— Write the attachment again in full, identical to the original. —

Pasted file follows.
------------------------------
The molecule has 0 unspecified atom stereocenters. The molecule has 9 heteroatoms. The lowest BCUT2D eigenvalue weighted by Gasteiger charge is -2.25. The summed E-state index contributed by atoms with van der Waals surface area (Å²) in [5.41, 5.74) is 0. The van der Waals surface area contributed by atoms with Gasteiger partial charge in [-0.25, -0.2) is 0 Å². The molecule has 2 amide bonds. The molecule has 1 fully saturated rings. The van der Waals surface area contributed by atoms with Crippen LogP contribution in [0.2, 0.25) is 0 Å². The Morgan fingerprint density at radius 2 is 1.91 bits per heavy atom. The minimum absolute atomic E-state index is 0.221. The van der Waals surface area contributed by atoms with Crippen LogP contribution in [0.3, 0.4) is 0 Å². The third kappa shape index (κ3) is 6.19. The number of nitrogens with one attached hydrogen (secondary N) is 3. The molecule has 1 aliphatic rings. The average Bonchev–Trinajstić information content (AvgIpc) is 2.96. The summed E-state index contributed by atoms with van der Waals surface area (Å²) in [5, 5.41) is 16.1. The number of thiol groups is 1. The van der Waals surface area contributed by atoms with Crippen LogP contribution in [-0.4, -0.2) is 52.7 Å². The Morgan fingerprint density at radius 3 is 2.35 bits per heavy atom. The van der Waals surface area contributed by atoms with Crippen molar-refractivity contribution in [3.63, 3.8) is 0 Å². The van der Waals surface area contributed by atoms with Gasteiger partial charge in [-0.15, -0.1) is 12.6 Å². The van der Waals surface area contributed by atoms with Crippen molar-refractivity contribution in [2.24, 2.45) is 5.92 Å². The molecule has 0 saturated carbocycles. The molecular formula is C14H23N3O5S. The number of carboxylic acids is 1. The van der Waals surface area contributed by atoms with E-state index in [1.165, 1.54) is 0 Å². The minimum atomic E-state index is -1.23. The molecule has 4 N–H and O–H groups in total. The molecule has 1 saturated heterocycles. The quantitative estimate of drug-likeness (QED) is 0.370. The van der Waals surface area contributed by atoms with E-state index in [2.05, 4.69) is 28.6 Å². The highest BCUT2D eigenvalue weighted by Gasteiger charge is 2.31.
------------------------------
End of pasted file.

The molecule has 0 unspecified atom stereocenters. The molecule has 9 heteroatoms. The lowest BCUT2D eigenvalue weighted by Gasteiger charge is -2.25. The summed E-state index contributed by atoms with van der Waals surface area (Å²) in [5.41, 5.74) is 0. The van der Waals surface area contributed by atoms with Gasteiger partial charge in [-0.25, -0.2) is 0 Å². The molecule has 2 amide bonds. The molecule has 1 fully saturated rings. The van der Waals surface area contributed by atoms with Crippen LogP contribution in [0.2, 0.25) is 0 Å². The Morgan fingerprint density at radius 2 is 1.91 bits per heavy atom. The minimum absolute atomic E-state index is 0.221. The van der Waals surface area contributed by atoms with Crippen LogP contribution in [0.3, 0.4) is 0 Å². The third kappa shape index (κ3) is 6.19. The number of nitrogens with one attached hydrogen (secondary N) is 3. The molecule has 1 aliphatic rings. The average Bonchev–Trinajstić information content (AvgIpc) is 2.96. The summed E-state index contributed by atoms with van der Waals surface area (Å²) in [5, 5.41) is 16.1. The number of thiol groups is 1. The van der Waals surface area contributed by atoms with Crippen LogP contribution in [-0.4, -0.2) is 52.7 Å². The Morgan fingerprint density at radius 3 is 2.35 bits per heavy atom. The van der Waals surface area contributed by atoms with Crippen molar-refractivity contribution in [3.63, 3.8) is 0 Å². The van der Waals surface area contributed by atoms with Gasteiger partial charge in [-0.15, -0.1) is 12.6 Å². The van der Waals surface area contributed by atoms with Crippen molar-refractivity contribution in [2.24, 2.45) is 5.92 Å². The molecule has 0 saturated carbocycles. The molecular formula is C14H23N3O5S. The number of carboxylic acids is 1. The van der Waals surface area contributed by atoms with E-state index in [1.165, 1.54) is 0 Å². The minimum atomic E-state index is -1.23. The molecule has 4 N–H and O–H groups in total. The molecule has 1 saturated heterocycles. The quantitative estimate of drug-likeness (QED) is 0.370. The van der Waals surface area contributed by atoms with E-state index in [2.05, 4.69) is 28.6 Å². The highest BCUT2D eigenvalue weighted by Gasteiger charge is 2.31.